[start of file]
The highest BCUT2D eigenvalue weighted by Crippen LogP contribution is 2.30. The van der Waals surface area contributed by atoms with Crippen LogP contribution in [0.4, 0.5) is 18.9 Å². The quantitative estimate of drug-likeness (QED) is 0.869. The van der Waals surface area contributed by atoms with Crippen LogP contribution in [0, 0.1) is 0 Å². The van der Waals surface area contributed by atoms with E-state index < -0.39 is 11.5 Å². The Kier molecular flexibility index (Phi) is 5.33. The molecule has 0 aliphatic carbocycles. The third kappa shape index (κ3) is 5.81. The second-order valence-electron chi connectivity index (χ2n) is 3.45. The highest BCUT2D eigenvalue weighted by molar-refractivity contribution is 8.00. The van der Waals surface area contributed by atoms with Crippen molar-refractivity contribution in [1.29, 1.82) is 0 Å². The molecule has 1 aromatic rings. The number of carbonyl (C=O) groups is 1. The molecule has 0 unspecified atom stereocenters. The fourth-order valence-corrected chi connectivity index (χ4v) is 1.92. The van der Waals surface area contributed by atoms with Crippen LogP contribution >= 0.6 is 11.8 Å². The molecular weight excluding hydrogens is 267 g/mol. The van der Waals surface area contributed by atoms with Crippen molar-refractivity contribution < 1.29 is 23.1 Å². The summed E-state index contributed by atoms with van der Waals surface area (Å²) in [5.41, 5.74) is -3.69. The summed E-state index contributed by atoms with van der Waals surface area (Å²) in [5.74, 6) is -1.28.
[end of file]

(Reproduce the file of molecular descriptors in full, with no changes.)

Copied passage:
The highest BCUT2D eigenvalue weighted by Crippen LogP contribution is 2.30. The van der Waals surface area contributed by atoms with Crippen LogP contribution in [0.4, 0.5) is 18.9 Å². The quantitative estimate of drug-likeness (QED) is 0.869. The van der Waals surface area contributed by atoms with Crippen LogP contribution in [0, 0.1) is 0 Å². The van der Waals surface area contributed by atoms with E-state index < -0.39 is 11.5 Å². The Kier molecular flexibility index (Phi) is 5.33. The molecule has 0 aliphatic carbocycles. The third kappa shape index (κ3) is 5.81. The second-order valence-electron chi connectivity index (χ2n) is 3.45. The highest BCUT2D eigenvalue weighted by molar-refractivity contribution is 8.00. The van der Waals surface area contributed by atoms with Crippen molar-refractivity contribution in [1.29, 1.82) is 0 Å². The molecule has 1 aromatic rings. The number of carbonyl (C=O) groups is 1. The molecule has 0 unspecified atom stereocenters. The fourth-order valence-corrected chi connectivity index (χ4v) is 1.92. The van der Waals surface area contributed by atoms with Crippen LogP contribution >= 0.6 is 11.8 Å². The molecular weight excluding hydrogens is 267 g/mol. The van der Waals surface area contributed by atoms with Crippen molar-refractivity contribution < 1.29 is 23.1 Å². The summed E-state index contributed by atoms with van der Waals surface area (Å²) in [5.41, 5.74) is -3.69. The summed E-state index contributed by atoms with van der Waals surface area (Å²) in [5.74, 6) is -1.28.